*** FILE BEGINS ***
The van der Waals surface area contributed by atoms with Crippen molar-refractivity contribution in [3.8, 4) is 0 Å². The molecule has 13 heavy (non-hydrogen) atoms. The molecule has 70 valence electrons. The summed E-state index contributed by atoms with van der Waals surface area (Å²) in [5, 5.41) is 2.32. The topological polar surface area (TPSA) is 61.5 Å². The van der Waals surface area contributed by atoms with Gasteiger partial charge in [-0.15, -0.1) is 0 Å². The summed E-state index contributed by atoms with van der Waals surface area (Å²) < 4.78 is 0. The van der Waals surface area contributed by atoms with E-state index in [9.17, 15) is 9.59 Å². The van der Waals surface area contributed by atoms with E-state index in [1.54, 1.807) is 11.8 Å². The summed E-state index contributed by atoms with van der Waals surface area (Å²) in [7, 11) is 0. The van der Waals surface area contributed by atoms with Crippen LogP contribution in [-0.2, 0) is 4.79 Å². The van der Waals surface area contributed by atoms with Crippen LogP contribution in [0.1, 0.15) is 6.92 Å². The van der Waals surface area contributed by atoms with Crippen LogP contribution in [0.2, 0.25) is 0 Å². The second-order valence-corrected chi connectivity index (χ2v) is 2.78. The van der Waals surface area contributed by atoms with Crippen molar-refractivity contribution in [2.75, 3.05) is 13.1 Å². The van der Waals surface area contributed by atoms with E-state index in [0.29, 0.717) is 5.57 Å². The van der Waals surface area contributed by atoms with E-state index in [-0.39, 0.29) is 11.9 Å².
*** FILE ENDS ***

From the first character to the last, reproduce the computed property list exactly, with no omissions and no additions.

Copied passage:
The van der Waals surface area contributed by atoms with Crippen molar-refractivity contribution in [3.8, 4) is 0 Å². The molecule has 13 heavy (non-hydrogen) atoms. The molecule has 70 valence electrons. The summed E-state index contributed by atoms with van der Waals surface area (Å²) in [5, 5.41) is 2.32. The topological polar surface area (TPSA) is 61.5 Å². The van der Waals surface area contributed by atoms with Gasteiger partial charge in [-0.15, -0.1) is 0 Å². The summed E-state index contributed by atoms with van der Waals surface area (Å²) < 4.78 is 0. The van der Waals surface area contributed by atoms with E-state index in [9.17, 15) is 9.59 Å². The van der Waals surface area contributed by atoms with E-state index in [1.54, 1.807) is 11.8 Å². The summed E-state index contributed by atoms with van der Waals surface area (Å²) in [7, 11) is 0. The van der Waals surface area contributed by atoms with Crippen LogP contribution in [-0.2, 0) is 4.79 Å². The van der Waals surface area contributed by atoms with Crippen LogP contribution in [0.1, 0.15) is 6.92 Å². The van der Waals surface area contributed by atoms with Crippen LogP contribution in [0.2, 0.25) is 0 Å². The second-order valence-corrected chi connectivity index (χ2v) is 2.78. The van der Waals surface area contributed by atoms with Crippen molar-refractivity contribution in [2.75, 3.05) is 13.1 Å². The van der Waals surface area contributed by atoms with E-state index in [0.29, 0.717) is 5.57 Å². The van der Waals surface area contributed by atoms with E-state index in [-0.39, 0.29) is 11.9 Å².